Inspiring teachers handed challenge
TEACHERS have been told they are not doing enough to inspire the next generation of North East engineers.
Experts looking at placing the region at the forefront of a new low carbon revolution have called for business to take the lead in helping children realize the careers available to them.
Thousands of jobs are predicted to be created in the region as part of ongoing efforts to rebuild the economy around renewable energy and environmentally friendly cars.
Speaking at a low carbon car event Dr Colin Herron, manager of productivity and development at One North East, said that a new generation of engineers was needed and warned that schools were unlikely to help motivate children.
He said: "We have to create opportunities for the children in this country, we have to give them the relevant skills and really switch them on."
He added: "The kids are not the problem. The teachers are the problem.
"They do not understand modern engineering, they do not understand the green economy. The kids get it, but they are not being allowed to pursue the passion and their ideas." He called on companies such as Nissan, who already run successful events for children, to do even more to help.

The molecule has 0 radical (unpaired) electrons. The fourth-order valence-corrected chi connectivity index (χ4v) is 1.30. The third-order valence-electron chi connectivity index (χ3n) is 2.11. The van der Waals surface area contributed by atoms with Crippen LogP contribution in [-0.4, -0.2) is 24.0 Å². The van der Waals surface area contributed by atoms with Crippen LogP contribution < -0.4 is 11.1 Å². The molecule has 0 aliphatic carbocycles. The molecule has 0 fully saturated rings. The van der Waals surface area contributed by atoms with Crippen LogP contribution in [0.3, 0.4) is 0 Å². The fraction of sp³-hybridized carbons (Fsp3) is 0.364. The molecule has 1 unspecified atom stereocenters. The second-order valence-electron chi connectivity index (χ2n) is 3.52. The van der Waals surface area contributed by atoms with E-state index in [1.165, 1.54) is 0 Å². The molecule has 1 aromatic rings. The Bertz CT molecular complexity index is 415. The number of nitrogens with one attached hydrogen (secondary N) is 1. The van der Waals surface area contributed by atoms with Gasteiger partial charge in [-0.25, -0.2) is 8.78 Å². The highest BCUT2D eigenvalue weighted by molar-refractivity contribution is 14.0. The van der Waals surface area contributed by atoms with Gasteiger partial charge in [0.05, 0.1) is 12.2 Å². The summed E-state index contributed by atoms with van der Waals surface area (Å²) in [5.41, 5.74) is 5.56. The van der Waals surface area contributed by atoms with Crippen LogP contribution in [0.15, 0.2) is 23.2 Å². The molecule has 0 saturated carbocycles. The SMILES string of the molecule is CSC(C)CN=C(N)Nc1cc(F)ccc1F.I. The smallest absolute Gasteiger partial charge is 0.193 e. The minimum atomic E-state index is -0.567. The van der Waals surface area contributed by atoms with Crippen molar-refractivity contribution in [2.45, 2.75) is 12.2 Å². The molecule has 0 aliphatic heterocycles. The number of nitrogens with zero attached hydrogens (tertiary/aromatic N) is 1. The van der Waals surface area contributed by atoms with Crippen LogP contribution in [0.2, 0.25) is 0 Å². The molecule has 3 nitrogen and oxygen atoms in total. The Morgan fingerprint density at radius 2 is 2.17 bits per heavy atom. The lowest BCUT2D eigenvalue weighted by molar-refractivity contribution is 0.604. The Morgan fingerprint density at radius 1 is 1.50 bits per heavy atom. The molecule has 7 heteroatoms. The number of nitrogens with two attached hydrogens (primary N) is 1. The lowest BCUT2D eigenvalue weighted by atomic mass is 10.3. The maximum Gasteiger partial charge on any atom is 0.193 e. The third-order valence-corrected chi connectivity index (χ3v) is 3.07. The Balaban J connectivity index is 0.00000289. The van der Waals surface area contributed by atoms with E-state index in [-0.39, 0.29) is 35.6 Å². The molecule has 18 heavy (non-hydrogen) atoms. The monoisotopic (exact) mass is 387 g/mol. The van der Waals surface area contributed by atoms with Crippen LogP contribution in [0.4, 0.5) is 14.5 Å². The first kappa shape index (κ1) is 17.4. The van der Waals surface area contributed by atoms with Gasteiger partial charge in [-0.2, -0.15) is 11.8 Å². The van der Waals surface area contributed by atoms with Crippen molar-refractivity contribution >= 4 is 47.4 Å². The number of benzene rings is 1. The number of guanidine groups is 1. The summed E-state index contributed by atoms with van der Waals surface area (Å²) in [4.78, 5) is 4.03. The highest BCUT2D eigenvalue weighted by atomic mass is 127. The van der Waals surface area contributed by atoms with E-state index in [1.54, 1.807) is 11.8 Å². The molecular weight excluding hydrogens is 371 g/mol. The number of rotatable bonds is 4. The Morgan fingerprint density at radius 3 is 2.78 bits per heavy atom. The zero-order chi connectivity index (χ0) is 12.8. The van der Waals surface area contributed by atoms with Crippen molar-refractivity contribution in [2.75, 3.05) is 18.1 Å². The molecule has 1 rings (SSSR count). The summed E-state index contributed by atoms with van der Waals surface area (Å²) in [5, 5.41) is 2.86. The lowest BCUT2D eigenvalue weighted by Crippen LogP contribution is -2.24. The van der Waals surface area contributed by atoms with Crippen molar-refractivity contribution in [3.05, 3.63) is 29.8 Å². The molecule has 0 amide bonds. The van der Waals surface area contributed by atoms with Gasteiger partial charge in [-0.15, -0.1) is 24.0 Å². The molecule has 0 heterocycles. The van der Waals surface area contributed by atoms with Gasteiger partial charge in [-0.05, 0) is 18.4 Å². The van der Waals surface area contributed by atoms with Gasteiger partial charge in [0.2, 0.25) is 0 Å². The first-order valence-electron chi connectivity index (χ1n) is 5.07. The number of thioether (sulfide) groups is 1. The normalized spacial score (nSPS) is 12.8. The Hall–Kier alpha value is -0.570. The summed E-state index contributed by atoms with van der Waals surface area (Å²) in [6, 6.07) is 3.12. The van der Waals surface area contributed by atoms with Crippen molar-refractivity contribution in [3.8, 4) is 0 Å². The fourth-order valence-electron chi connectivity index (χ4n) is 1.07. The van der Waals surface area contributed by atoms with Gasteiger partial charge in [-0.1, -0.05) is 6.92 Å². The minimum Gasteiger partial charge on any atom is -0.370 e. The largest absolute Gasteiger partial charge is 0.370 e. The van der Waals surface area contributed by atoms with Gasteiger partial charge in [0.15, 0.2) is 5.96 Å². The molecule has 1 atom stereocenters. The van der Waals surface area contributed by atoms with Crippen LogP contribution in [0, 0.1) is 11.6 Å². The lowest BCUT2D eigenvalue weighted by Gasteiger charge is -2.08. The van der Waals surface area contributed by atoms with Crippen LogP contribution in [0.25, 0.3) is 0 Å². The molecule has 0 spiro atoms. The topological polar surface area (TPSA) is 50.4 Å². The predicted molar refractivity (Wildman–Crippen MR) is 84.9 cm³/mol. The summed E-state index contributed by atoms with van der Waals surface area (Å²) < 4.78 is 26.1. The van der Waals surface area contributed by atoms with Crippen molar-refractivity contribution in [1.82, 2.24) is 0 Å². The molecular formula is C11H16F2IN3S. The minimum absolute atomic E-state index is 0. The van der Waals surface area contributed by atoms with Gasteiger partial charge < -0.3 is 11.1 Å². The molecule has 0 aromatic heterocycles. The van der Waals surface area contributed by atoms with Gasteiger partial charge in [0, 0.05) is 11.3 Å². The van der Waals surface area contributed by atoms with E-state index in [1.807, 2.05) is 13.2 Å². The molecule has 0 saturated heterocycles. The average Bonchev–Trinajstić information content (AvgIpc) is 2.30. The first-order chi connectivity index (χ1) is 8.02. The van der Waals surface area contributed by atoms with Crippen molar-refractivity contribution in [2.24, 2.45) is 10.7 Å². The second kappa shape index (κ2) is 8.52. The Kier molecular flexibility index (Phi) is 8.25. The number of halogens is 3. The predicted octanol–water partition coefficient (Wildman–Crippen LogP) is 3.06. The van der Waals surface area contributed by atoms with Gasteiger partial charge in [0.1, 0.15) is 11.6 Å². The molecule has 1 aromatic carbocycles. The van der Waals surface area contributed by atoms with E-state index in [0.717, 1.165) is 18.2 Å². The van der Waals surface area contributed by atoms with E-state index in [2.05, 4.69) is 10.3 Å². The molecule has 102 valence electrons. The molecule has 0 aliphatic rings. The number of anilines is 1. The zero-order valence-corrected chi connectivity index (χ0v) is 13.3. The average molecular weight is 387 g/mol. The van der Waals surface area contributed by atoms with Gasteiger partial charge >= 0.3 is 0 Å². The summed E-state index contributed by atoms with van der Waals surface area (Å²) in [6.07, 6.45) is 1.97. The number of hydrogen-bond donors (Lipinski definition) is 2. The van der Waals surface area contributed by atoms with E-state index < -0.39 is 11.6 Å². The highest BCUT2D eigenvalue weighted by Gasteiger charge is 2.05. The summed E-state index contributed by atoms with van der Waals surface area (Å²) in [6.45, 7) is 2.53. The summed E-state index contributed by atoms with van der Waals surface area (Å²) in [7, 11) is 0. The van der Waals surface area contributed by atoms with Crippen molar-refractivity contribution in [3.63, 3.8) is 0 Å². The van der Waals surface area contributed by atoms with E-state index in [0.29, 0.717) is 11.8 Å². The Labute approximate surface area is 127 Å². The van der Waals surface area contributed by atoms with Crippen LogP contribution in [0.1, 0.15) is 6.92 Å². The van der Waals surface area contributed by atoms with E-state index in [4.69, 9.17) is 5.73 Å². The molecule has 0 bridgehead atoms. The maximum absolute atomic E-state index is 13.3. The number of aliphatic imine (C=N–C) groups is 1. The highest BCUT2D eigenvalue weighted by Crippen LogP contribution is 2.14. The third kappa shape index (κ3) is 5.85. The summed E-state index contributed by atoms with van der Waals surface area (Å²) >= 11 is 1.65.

Dr Herron last night said he was not launching an attack on teachers.
He added: "I’m not blaming them for that, the circumstances are to blame.
"I have trouble getting my head around the low carbon changes so how on earth teachers are going to understand it is beyond me.
"It is not their fault, they just don’t know what to teach on this subject. This is not a criticism of teachers at all. I feel sorry for them if anything."
Dr Herron called for a new focus over the next decade in which businesses would encourage schools to come to them with children "eager to learn". He said: "We need to show them that the things they get excited about, the X- Boxes and the iPods, these are from engineering. They can have life changing impacts.
"We have the chance to create the Swans and Armstrongs and Parsons of the next generation."
His comments came after the development agency announced a new electric vehicle trial for the North East.
Four Smart cars will be loaned to the region for six months from October.
Chris Pywell, head of strategic economic change, said up to 500 people could try out the cars.
"We are delighted that this prestigious trial will take place in the North East of England. It is fitting that it will be based in the UK’s first low carbon economic area for ultra low carbon vehicles."